In this special edition of “Spread the Juice,” I spend some time with my friend Adam Coates, owner of The Roadhouse in Byron Bay, Australia. He shares some wisdom on cold pressed juice, and gives me a tour of the local farm that he has partnered with to bring the people of Byron true and local farm-to-table dining and juice.
Byron Bay is a unique place. Walk through Byron and you won’t find any chain restaurants or massive hotels. You will however, find a lot of good coffee, surf boards, and holistic healing centers. The energy in Byron creates an atmosphere that makes you forget about the cities and high rises, luxury cars, and nine-to-five jobs (or any job at all). Byron is a great place to take in a deep breath of fresh air, and enjoy a raw juice where the vegetables were grown just 10 minutes from the beach.
Adam and his partner Ruby created The Roadhouse to give the local people what they wanted, and to set an example of a company that not only leaves a small footprint, but also serves great tasting food and juice. Adam says “We need to unlearn what we’ve been taught about food and re-learn our ancient farming techniques. ”
“Being in Byron Bay allows us to pick our food, and it’s on the plate within 8 hours. Most of all, what makes this possible here is the people. They are conscious of everything and support us. They don’t mind paying a bit extra for a good product. A lot of our customers are the farmers and the farmers’ friends. We don’t have to go to the market anymore, the market comes to us.”
The vegetables are grown on a small farm that supplies a very limited number of customers. All of the food waste and left over pulp from the juice-making goes back to the farm for composting and is broken down and used as fertilizer. That fertilizer is then spread on the farm, to feed the soil back some of the same nutrients that it was generous enough to offer the people of Byron Bay. This creates a farm-to-table-to-farm complete 360 degree concept.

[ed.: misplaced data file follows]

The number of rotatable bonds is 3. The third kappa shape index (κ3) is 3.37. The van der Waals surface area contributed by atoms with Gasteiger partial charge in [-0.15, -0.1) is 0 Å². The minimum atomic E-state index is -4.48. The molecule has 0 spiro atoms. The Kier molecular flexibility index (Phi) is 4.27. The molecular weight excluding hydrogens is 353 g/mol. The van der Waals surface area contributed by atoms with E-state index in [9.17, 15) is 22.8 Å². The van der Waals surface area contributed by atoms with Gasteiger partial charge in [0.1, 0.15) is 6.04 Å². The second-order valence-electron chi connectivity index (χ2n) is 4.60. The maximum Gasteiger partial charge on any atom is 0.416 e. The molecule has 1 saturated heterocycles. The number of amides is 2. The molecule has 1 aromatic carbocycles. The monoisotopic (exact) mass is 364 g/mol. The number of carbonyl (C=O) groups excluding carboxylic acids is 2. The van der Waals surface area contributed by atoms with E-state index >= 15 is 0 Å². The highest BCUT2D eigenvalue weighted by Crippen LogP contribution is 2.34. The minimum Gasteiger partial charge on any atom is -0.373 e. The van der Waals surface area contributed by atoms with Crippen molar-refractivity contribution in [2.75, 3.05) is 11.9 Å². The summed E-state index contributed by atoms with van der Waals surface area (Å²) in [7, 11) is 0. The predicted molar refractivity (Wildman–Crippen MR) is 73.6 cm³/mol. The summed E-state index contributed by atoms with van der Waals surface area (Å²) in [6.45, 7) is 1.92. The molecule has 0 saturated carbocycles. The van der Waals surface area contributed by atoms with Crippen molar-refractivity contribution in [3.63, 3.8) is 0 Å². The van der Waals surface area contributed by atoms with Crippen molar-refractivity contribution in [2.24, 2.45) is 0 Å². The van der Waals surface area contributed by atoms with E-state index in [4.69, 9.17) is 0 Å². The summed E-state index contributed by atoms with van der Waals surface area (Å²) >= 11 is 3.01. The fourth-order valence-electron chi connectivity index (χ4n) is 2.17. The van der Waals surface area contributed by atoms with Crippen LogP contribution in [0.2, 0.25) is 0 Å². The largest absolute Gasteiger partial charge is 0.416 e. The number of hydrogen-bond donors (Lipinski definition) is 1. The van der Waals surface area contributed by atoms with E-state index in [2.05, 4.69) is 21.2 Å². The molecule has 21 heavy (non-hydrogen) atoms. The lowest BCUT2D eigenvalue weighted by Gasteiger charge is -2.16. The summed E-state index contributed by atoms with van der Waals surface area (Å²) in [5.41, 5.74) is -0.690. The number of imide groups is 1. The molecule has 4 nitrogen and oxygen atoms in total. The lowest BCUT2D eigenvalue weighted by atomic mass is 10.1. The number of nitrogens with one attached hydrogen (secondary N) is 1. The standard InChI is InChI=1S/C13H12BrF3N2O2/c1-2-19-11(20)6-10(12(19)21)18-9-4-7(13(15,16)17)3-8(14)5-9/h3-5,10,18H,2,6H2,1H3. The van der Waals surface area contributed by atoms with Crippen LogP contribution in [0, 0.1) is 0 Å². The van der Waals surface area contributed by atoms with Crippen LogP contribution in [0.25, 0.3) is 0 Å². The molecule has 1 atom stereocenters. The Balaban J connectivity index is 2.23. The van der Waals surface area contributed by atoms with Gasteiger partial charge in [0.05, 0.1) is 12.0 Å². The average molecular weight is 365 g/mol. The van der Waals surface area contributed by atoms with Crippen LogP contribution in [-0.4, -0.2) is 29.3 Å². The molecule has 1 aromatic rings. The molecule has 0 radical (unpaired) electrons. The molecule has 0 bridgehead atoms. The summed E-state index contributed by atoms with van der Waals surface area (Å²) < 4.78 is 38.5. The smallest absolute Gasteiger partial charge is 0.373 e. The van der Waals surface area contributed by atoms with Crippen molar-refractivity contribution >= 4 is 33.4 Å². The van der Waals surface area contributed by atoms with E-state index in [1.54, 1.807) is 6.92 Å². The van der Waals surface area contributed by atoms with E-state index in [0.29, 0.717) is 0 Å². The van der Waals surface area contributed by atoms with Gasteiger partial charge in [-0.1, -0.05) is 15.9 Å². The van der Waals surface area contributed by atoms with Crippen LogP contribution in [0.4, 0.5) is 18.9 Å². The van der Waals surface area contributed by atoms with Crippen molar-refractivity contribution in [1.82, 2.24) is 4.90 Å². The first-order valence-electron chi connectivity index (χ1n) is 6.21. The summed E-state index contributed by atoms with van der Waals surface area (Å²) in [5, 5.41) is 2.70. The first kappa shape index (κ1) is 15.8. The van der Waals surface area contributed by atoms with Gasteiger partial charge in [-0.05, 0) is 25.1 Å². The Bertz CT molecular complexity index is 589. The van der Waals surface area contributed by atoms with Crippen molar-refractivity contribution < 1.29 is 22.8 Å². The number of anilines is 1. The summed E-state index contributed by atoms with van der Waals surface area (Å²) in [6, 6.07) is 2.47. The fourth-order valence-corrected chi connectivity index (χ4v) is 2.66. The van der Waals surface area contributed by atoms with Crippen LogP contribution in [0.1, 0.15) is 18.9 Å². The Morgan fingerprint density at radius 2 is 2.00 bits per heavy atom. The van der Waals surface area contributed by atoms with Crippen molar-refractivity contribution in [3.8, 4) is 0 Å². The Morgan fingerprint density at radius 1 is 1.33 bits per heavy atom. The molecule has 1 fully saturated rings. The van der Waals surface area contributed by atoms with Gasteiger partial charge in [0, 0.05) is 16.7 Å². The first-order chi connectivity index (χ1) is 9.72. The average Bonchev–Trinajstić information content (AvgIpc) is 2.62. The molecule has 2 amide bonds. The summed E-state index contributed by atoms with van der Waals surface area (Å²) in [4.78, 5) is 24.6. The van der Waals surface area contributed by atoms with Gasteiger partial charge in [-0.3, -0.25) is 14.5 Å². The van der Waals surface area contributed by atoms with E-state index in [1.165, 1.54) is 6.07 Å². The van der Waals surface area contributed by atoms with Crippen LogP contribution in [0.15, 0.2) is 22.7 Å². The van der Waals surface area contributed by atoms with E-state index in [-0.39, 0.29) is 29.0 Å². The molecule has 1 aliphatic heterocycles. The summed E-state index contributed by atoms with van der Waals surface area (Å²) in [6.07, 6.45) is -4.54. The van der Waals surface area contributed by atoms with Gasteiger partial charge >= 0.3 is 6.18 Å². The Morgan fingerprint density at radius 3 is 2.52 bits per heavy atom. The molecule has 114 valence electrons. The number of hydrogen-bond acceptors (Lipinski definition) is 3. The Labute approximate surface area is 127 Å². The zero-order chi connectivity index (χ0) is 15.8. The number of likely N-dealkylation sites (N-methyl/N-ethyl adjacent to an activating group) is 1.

The Roadhouse currently offers only 3 juice recipes. Each recipe is simple, with limited ingredients. Adam believes in correctly combining foods to help the body with digestion. “You don’t want to confuse your digestive system by adding too many fruits and veggies. We have the red juice which is basically your blood cleansing juice, the green is your alkalizing juice, and the orange is the probiotic that has papaya seeds to help with digestion, good for your gut.”
Adam first got into juicing when he was 15, when his father bought a slow juicer for their house. Since then, he has been juicing every day of his life. He’s been selling juice at The Roadhouse for a while now, and moved off of using domestic juicers into the Goodnature X-1 about 6 months ago. He supplies his restaurant and a local business with juice, but doesn’t have any plans for expansion. He’s not trying to create a juice empire or famous brand in the hands of celebrities. The juice bottles don’t even have a label on them. “We basically started producing juice for our own consumption, and our neighbors are getting the benefit of it.”
I asked Adam if he has experienced any challenges getting into commercial cold pressed juice production, and he said the biggest challenge for him has been finding a good glass bottle supplier. Good glass bottles are hard to find in Australia, and if you get them from overseas the shipping costs are too high, and there are a lot of quality control issues. Labor costs are also a bit of an issue in Australia. Paying someone to make juice is going to cost at least $20/hour, double of what it costs in the US. Combine this with the cost of using strictly organic produce, and juicing as a business starts to seem a little scary. However, if you are in an area where the people are willing to pay for a good product, then in the end everything will work out.
I’d like to personally thank Adam for taking the time to show me around and allowing me to tell his story. He really has created a unique experience at “the roady” and has succeeded in setting an example not only for Byron Bay, but farm-to-table restaurants and juiceries everywhere.